Today we face a new bubble, real estate. Starting in the early 1990s, the US Government passed several laws that lowered lending standards so more people could afford homes. This lowering of lending standards created many new entrants into the homebuying market and quickly reduced the housing supply which raised home prices at a steady but aggressive pace. This increase in home values created an economic boom in new-home construction and people started looking at houses as an investment or a way to retire wealthy and it seemed like everyone was buying a house. The real estate market grew and the bubble formed as a result of the lowering of lending standards, the variety of specialty loans designed to allow buyers to borrow more while paying less, and the mindset that a house was a sure-fire investment that could never lose money. Everyone rushed into homeownership or buying homes as an investment. Even bartenders, hair stylists and other types of people usually not known to invest in real estate bought as many investment properties as their credit would allow. It reminds me of the taxi driver giving stock tips to Joseph Kennedy. Once housing got to a price that no one wanted to buy, the market crashed and the economy that supported the real estate demand crashed with it. Eventually the economy will recover and housing will regain its value, but it may take years before houses in some areas recover fully. In other areas, they never will.
Blame the Buyers for the Bubble Bursting
In all the cases mentioned, there was a lack of common sense and rationality in consumer behavior. People spent more than they could afford for a product priced far above it’s worth. Don’t blame the bankers for giving you the money, or the tulip bulb grower for cultivating the bulb, or the stock broker for giving you a margin account, or the real estate agent for showing you the house you bought. You made the decisions of what to buy, when to buy, where to buy, how much to spend and how to finance it. No one forced you into it.
Is Gold a Future Bubble???
Gold is estimated to cost around $634/ounce to mine and form into tradeable bars. Right now, people are paying $1600-$1900/oz for that same bar. Some companies are even letting you buy gold with only a 10% downpayment and putting the rest on a payment plan. I know what you’re thinking, “But gold is safe, everyone says so.” Everyone said the same thing about the other bubbles too, right before they crashed. Are you getting your advice about gold from a taxi driver, hairdresser or waiter? Maybe you should do like Kennedy did in the 1920s.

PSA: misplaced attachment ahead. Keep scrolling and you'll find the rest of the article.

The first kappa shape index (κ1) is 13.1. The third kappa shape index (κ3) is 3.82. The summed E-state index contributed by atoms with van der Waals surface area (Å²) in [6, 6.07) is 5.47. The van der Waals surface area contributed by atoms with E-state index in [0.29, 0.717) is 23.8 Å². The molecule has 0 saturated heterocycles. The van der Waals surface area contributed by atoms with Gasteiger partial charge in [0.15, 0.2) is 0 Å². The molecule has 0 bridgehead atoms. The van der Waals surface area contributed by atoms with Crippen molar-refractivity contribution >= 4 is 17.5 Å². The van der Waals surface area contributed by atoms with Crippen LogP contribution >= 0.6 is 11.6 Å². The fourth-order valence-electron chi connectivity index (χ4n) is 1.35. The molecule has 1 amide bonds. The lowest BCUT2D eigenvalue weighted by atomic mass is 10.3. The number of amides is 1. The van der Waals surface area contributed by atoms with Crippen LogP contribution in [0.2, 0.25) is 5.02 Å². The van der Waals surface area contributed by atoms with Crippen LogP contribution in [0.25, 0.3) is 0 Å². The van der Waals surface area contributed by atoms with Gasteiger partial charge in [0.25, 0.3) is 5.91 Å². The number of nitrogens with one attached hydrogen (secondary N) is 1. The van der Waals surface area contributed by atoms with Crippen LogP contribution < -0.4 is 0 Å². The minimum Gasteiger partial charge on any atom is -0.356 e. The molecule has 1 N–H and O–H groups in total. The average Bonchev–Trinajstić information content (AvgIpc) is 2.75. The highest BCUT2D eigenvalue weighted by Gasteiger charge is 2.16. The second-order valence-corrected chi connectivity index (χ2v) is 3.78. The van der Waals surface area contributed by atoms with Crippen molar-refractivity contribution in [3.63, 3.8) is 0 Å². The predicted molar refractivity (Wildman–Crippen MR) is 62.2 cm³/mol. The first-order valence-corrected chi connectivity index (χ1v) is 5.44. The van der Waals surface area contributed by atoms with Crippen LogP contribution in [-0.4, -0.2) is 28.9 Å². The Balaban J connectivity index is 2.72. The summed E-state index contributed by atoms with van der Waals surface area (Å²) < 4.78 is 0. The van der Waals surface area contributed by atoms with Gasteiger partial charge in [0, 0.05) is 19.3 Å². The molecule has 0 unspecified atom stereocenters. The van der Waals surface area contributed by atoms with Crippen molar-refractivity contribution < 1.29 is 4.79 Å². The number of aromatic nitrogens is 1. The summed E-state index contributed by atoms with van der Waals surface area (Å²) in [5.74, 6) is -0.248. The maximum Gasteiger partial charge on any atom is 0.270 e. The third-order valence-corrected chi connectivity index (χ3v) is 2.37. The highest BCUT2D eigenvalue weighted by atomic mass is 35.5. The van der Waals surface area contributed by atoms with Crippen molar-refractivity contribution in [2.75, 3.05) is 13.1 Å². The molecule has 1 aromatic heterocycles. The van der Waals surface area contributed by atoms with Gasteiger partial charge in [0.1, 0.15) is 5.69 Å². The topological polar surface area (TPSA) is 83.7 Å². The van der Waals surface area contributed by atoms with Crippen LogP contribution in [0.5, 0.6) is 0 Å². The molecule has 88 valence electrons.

While I agree with most of the premise, I do believe Realtors share a special blame for the housing bubble.
I will never forget a TV ad I saw around 2007 from the National Association of Realtors showing house bathed in sunshine surrounded by storm clouds with a smug smartly-dressed female Realtor walking toward the camera and saying “now is the time to buy.” Of course, it was the absolute worst moment to buy. I wish I could find this ad on youtube.
Similarly, when shopping for a home during this period as a first-time buyer, I *never* had an agent suggest I should wait. They all kept warning me that in a few weeks the “spring market” would come “roaring back,” and that I needed to buy immediately to get a good deal.
To me the Realtors are no better than stock promoters doing pump-and-dump scams where they push people to buy a worthless stock in an effort to drive up the price for their own gain. Where is the fiduciary duty to buyers these agents were supposed to represent? It was nowhere. All that mattered was keeping the sales churn going and prices as high as possible.
You have a point. You don’t need to find the Realtor commercial. I know several that fit your description. They always say now’s the time or the market’s improving, etc, even when the market is tanking. And no, you’ll never hear a Realtor saying go away, don’t buy. But that’s their job. You’ll never hear a car salesman, or any other salesman for that fact discourage sales and Realtors are salesmen. I do have to take issue about comparing Realtors to pump & dump stock promoters. Pump and dump stock promoters commit fraud by artificially raising the price of a worthless stock by lying about it to get naive investors to buy it, then the promoters get out of the stock then let it crash leaving the investors to take the hit. That’s fraud. Realtors are not into market speculation, nor do they mislead about the current value of the property. It’s never been their job to predict the market nor should it.
I do agree that Realtors and banks gave the buying public the gun and ammo, but the home buyer, buying something beyond their means, loaded the gun and squeezed the trigger. I’m old school in my beliefs. I won’t buy a house without 25%-30% down and I will not finance it with anything less than a fixed-rate 15 year note. If I can’t do that, I won’t buy it. If everyone else followed this common sense approach, there wouldn’t have been a bubble, or at least it wouldn’t have been as severe.
I agree that the Realtor Association can’t be believed in any commercial involving market conditions or time to buy because they’re going to be cheerleaders cheering for the team to win no matter how many points behind the team is in the game. But I still feel that is no excuse for not taking personal responsibility for one’s actions. Sure the Realtor Association shouldn’t act like a salesman, but who could have predicted when the crash would have occurred. However, when is it ever a good idea to buy an expensive home with the idea of making interest only payments? How did anyone ever think that was a safe investment? Of course houses fluctuate in value. If they always went up in value, someday a small 2 bedroom house would cost $1billion.
One other thing I’d like to bring up, Realtors have nothing to do with price increases or decreases. That’s the responsibility of buyers and sellers. And that buying and selling frenzy was caused by buyers, sellers, easing of loan standards, and the Government’s easing of restrictions. Realtors did what they always do, put buyers and sellers together to perform a real estate transaction.
Great comment and I certainly see where you’re coming from, but I still see the need to take responsibility for ones own actions.